Simply put, if you want to do calisthenics, be prepared for the body’s necessary adaptation to pain. It hurts; but after some time, you will progressively build strong hands with calluses exactly where you need them, and fortunately as a byproduct, super-human grip strength as well.
Don’t worry, with proper maintenance, you can easily sand down your calluses once a week and apply lotion daily to keep those smooth hands. Trust me, your partner doesn’t want to be touched by nasty sand-paper palms, so do everyone a favor and take care of your hands. You may want to refrain from some clothing material during the healing process, otherwise you could unravel an entire sweater!
If you prefer to maintain weak grip strength and soft hands for the rest of your life, you might not like calisthenics that much. Are my hands beat up? Yes, of course they are. However, I keep my calluses maintained with good love and care, and hopefully you do too.
3) It’s Too Hard
After a grueling calisthenics workout, you’re going to feel as if you were hit by a bus! Calisthenics requires the majority of your muscles, ligaments and tendons to work in unison. By performing compound exercises, you will definitely be crawling out of bed the next day, and feeling soreness in areas of your body you didn’t even train!
Be aware, calisthenics training will certainly tax your nervous system as well, thereby making you more sore than perhaps you ever experienced with traditional weight training.
For example, you do curls and maybe experience some delayed onset muscle soreness (“DOMS”) in your biceps for the next few days. Calisthenics will definitely make your whole body hurt, amplifying DOMS to a whole new level! Be prepared for soreness beyond comprehension.
Equally important, your wrists, elbows, knees and essentially every joint in your body will freaking hurt! Seriously, you will find areas that you didn’t even know existed! For this reason, you will need to develop more awareness of anatomy and fine-tuning your ability to listen to your body’s rest and warning signals.
The times of mindlessly plowing through your workouts are over.
To be good at calisthenics, you will need to educate yourself immensely on anatomy, mobility, range of motion (“ROM”), stretching, recovery, nutrition, and everything in between. This is a huge learning experience and taking short-cuts will only lead to unsatisfactory results, and will make you injury-prone.
If you’re not serious about learning everything there is to fine tune your body, then perhaps calisthenics is not right for you. Why not give it a try though? Where to go, FitnessFAQs of course! (shameful plug).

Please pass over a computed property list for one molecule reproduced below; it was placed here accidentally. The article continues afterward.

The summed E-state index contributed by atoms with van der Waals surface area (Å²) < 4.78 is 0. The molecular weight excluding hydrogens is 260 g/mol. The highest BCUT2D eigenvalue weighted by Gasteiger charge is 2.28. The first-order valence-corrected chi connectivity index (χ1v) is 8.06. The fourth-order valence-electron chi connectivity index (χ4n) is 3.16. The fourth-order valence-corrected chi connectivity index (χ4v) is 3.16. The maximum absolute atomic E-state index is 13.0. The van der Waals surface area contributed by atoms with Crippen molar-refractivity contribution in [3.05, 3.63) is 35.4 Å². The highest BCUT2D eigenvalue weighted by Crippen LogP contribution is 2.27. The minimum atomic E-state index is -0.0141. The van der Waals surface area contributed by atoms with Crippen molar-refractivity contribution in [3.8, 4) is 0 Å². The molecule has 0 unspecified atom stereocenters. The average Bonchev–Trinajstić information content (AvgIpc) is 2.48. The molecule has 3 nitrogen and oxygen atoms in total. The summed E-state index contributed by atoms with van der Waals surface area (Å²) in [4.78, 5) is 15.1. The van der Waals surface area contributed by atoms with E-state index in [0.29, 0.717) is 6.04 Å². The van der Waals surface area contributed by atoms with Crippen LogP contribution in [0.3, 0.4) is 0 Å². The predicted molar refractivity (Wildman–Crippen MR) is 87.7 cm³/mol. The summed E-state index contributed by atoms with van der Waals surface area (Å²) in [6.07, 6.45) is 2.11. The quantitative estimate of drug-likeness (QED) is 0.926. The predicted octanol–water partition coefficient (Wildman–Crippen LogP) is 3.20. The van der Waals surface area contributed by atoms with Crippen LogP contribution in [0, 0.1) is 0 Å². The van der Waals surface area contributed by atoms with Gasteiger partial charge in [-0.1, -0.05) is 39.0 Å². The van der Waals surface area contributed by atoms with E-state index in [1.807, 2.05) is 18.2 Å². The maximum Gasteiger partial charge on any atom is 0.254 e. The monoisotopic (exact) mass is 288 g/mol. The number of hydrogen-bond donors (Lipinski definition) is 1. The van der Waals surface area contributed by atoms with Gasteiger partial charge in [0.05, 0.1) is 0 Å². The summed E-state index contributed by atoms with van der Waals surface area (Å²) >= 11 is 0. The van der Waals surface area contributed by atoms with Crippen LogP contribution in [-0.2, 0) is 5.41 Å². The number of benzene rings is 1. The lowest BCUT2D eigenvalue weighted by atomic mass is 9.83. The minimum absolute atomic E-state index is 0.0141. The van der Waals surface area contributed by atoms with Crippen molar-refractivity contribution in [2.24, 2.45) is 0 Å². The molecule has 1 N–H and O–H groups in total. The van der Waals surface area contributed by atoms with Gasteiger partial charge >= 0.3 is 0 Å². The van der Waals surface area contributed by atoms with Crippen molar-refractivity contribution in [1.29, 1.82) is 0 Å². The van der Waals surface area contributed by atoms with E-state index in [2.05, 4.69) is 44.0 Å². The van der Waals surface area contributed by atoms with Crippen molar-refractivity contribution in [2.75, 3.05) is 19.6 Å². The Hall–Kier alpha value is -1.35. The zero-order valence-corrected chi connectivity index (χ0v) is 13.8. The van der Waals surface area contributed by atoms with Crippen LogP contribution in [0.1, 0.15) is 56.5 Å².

4) Social Butterfly
Going to the gym is like meeting up with your friends at a coffee shop. It’s a social happy hour during the week after a crappy day at work. To the contrary, calisthenics training requires self-motivation and a tremendous serving of self-discipline.
If you’re lucky, you will find someone with similar goals and motivation to exercise with.
However, for anyone seriously attempting calisthenics, be prepared to do lots of homework and solitaire exercise – outside of a typical gym environment.
No more flexing biceps in the mirror in front of the chick in yoga pants. She doesn’t care anyway, she thinks that guy is creepy.
The amount of dedication required and willpower to exercise alone may be a turnoff for someone who prefers a nice comfortable, air-conditioned gym with a bunch of like-minded friendly folks constantly checking their phones.
If that’s you, you may not like calisthenics.
But before you make a decision, take a good look if the gym is working for you, or if you are simply feeding into the gym monster sucking you dry of your ultimate human potential.
5) Progress is Slower
So many people are impressed with calisthenics and immediately drawn in after witnessing ‘power-moves’, such as the muscle-up, Olympic ring holds, Human Flag, and Hand-stand holds. While those moves are certainly worthy of praise, you should know it takes months, if not years to eventually master them all!
Unlike calisthenics, traditional weight lifting provides tangible and quantifiable results in strength. For example, you may start with curling a 20lb dumbbell, then eventually graduate to doubling that weight to 40lbs in a matter of months! These results don’t always progress in a linear fashion in weight training either, though it’s much easier to track progress.